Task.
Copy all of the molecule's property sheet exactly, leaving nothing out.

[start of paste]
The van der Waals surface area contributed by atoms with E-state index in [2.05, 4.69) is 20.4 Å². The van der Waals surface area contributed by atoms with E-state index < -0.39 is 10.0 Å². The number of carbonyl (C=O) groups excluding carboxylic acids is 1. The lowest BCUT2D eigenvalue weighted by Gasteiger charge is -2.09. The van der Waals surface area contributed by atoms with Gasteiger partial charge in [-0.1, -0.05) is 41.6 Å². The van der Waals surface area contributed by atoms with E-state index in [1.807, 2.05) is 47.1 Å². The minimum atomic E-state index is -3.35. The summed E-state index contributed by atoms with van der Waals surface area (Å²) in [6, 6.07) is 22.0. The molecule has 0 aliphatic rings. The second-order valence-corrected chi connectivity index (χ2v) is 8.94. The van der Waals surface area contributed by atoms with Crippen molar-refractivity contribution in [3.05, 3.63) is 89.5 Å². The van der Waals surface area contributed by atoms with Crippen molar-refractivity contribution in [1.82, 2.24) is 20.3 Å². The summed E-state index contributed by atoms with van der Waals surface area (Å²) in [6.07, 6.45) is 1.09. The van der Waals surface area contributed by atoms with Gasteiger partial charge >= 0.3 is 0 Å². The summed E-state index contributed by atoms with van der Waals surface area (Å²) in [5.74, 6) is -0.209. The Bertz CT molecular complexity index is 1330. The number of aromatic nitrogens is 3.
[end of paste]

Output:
The van der Waals surface area contributed by atoms with E-state index in [2.05, 4.69) is 20.4 Å². The van der Waals surface area contributed by atoms with E-state index < -0.39 is 10.0 Å². The number of carbonyl (C=O) groups excluding carboxylic acids is 1. The lowest BCUT2D eigenvalue weighted by Gasteiger charge is -2.09. The van der Waals surface area contributed by atoms with Gasteiger partial charge in [-0.1, -0.05) is 41.6 Å². The van der Waals surface area contributed by atoms with E-state index in [1.807, 2.05) is 47.1 Å². The minimum atomic E-state index is -3.35. The summed E-state index contributed by atoms with van der Waals surface area (Å²) in [6, 6.07) is 22.0. The molecule has 0 aliphatic rings. The second-order valence-corrected chi connectivity index (χ2v) is 8.94. The van der Waals surface area contributed by atoms with Crippen molar-refractivity contribution in [3.05, 3.63) is 89.5 Å². The van der Waals surface area contributed by atoms with Crippen molar-refractivity contribution in [1.82, 2.24) is 20.3 Å². The summed E-state index contributed by atoms with van der Waals surface area (Å²) in [6.07, 6.45) is 1.09. The van der Waals surface area contributed by atoms with Gasteiger partial charge >= 0.3 is 0 Å². The summed E-state index contributed by atoms with van der Waals surface area (Å²) in [5.74, 6) is -0.209. The Bertz CT molecular complexity index is 1330. The number of aromatic nitrogens is 3.